The Importance of Affirming Gender Identity: The Narratives Research and Photography Can Tell
As researchers and health care providers who care for hundreds of transgender children and adolescents, we know how important it is to support and affirm the gender identity and gender exploration of young people. While gender exploration is a healthy part of human development—and having a gender-diverse identity is not uncommon—transgender young people do face unique challenges.
Policies that affirm the identities of transgender young people can play an integral role in addressing these challenges and promoting well-being. Over the past few years, policymakers across the country have implemented inclusive and affirming policies in school districts, like in our home city of Philadelphia, and in major cities, such as equal bathroom access in New York City. These efforts are critical to creating a safe society for our young people, and represent a significant step forward in addressing the social and physical and mental health needs of transgender youth so that they can grow up to be happy, healthy adults.
What evidence tells us about gender and support
Our research and clinical experience tell us definitively that young people thrive when they are supported, and when they’re not, gender-diverse children and adolescents can feel alone, stigmatized and undervalued.
We know that these young people, historically and currently, are at very high risk of suffering from discrimination, violence and rejection–challenges that lead to negative physical and emotional health outcomes. Gender diverse individuals are at high risk for depression, anxiety, substance use, HIV and disordered eating, and more than 40 percent have attempted suicide in their lifetime. And yet, recent research tells us that simply using someone’s preferred name in different contexts of their life can dramatically reduce their risk of suicidal behavior. Additionally, young people who have family acceptance and support have been found to engage less in risky behaviors and report high levels of social support and self-esteem.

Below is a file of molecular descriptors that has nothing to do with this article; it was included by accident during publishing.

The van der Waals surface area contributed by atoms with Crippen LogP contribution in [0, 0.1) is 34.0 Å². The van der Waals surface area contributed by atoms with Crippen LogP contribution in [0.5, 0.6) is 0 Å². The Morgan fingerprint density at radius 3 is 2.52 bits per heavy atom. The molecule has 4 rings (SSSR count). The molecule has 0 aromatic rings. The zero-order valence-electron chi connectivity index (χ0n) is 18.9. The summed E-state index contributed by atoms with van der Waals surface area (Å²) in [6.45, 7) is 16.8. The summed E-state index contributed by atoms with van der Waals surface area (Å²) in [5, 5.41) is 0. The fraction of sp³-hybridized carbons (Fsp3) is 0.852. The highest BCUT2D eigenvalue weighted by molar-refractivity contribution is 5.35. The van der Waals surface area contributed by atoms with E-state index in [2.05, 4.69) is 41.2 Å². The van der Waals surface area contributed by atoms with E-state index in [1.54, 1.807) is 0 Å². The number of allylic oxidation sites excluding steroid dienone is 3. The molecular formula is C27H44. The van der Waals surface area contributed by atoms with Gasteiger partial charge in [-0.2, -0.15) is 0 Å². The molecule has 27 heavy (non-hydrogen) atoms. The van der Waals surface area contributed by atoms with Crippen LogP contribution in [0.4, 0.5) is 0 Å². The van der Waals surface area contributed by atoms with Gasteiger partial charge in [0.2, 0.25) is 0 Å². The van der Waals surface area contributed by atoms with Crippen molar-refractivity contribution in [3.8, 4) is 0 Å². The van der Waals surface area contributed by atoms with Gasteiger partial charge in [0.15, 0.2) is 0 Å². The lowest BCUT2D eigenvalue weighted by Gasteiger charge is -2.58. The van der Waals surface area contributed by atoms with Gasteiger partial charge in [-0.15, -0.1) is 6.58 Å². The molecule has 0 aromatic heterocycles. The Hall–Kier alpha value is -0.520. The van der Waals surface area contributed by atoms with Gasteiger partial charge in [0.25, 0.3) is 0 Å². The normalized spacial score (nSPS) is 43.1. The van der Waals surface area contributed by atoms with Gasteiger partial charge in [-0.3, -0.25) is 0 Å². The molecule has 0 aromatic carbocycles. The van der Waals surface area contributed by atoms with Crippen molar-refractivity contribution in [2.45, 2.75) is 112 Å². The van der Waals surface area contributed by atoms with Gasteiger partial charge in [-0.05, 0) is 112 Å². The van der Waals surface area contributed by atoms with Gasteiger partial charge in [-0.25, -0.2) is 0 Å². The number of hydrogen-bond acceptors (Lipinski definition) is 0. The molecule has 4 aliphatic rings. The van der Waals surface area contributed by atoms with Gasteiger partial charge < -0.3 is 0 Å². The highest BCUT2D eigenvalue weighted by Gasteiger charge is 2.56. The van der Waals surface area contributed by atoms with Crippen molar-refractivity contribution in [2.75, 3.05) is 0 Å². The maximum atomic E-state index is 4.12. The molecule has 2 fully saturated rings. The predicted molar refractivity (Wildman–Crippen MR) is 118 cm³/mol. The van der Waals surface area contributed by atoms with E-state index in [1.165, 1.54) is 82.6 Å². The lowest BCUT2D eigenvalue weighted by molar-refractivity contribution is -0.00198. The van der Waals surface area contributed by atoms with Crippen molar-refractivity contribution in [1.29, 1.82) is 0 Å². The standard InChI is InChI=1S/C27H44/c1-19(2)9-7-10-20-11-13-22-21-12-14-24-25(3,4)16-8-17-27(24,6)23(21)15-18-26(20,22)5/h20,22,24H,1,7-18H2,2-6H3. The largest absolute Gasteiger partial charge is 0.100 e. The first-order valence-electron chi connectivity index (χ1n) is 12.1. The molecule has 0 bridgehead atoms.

How research engages communities and contributes to solutions
Much of our research not only focuses on creating the foundational evidence we need to improve health outcomes, but on empowering and engaging the community we serve. We recently concluded a project called, “Photovoice: Empowering Transgender and Gender-Expansive Youth,” wherein we used a community-engaged research methodology known as Photovoice, which aims to elevate community members’ voices and identify issues meaningful to them through use of photography. Our specific aims for this project were to learn about what gender-affirmative care means for youth coming to Children’s Hospital of Philadelphia’s Gender and Sexuality Development Clinic and understand how we, as care providers and researchers, can better support them.
We recruited 16 transgender and gender-expansive youth ages 16-21 from our gender clinic and asked them to take pictures of their experiences in daily life for one month. After that month, all participants engaged in critical reflections of their photos and in-depth interviews to discuss their perspectives and experiences. Two of the key themes that emerged included the positive impact of gender-affirming care (e.g., using preferred name and pronouns, or gender-affirming medications) and the importance of social relationships. Participants described the many ways that transition and gender-affirming care positively affected their physical, emotional and social health and how support from family, friends and others in their community was meaningful to their growth as a young person.
“[Going to medical appointments] It’s a good display of sort of the autonomy that my transition has offered me, exercising my own will and going out and just doing things. It’s given me a lot of control over myself and a lot of time to think about things. I’ve also become very confident and a lot of my anxiety has been resolved.”
“When I came out my family was adorable about it…My mom got me men’s deodorant and cologne instead of perfume. It was very sweet, these little things they did. Any time they called me “boy” or “son” or any masculine term of what they usually call me, it made my heart swell. It was those little things that I appreciate so much.”
These narratives capture the importance of inclusive and supportive environments that transgender youth need, including allowing youth to go by their preferred name and pronoun and to dress and wear their hair in a way that they choose. Yet, in order to create these environments we must establish and protect policies both at governmental and health-system levels that are supportive of gender-diverse young people and ensure that they have access to not only the medical support, but social and education supports that all young people deserve. Providers interested in learning more about care for transgender youth and creating transgender-inclusive spaces in medicine can view our recent policy brief on this topic.